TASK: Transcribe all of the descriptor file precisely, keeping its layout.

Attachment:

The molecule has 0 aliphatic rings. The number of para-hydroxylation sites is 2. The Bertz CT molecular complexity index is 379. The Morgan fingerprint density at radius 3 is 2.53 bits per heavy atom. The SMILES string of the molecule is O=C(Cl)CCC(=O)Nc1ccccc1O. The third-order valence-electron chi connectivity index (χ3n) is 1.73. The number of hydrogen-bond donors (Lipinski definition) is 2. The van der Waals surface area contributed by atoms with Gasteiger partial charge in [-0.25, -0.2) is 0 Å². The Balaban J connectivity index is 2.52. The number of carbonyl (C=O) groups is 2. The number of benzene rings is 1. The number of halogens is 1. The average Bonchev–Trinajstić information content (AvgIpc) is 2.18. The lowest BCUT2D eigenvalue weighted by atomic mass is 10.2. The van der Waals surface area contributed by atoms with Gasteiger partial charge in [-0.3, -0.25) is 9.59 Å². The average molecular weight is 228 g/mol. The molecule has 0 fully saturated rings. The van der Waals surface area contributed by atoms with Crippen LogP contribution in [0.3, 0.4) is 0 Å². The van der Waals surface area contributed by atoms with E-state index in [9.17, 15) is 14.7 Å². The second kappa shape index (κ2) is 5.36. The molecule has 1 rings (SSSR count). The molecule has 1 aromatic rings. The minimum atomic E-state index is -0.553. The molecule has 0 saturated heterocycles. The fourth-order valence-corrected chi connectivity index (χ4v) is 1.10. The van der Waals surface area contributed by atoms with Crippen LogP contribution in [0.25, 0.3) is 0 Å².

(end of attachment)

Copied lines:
The molecule has 0 aliphatic rings. The number of para-hydroxylation sites is 2. The Bertz CT molecular complexity index is 379. The Morgan fingerprint density at radius 3 is 2.53 bits per heavy atom. The SMILES string of the molecule is O=C(Cl)CCC(=O)Nc1ccccc1O. The third-order valence-electron chi connectivity index (χ3n) is 1.73. The number of hydrogen-bond donors (Lipinski definition) is 2. The van der Waals surface area contributed by atoms with Gasteiger partial charge in [-0.25, -0.2) is 0 Å². The Balaban J connectivity index is 2.52. The number of carbonyl (C=O) groups is 2. The number of benzene rings is 1. The number of halogens is 1. The average Bonchev–Trinajstić information content (AvgIpc) is 2.18. The lowest BCUT2D eigenvalue weighted by atomic mass is 10.2. The van der Waals surface area contributed by atoms with Gasteiger partial charge in [-0.3, -0.25) is 9.59 Å². The average molecular weight is 228 g/mol. The molecule has 0 fully saturated rings. The van der Waals surface area contributed by atoms with Crippen LogP contribution in [0.3, 0.4) is 0 Å². The van der Waals surface area contributed by atoms with E-state index in [9.17, 15) is 14.7 Å². The second kappa shape index (κ2) is 5.36. The molecule has 1 rings (SSSR count). The molecule has 1 aromatic rings. The minimum atomic E-state index is -0.553. The molecule has 0 saturated heterocycles. The fourth-order valence-corrected chi connectivity index (χ4v) is 1.10. The van der Waals surface area contributed by atoms with Crippen LogP contribution in [0.25, 0.3) is 0 Å².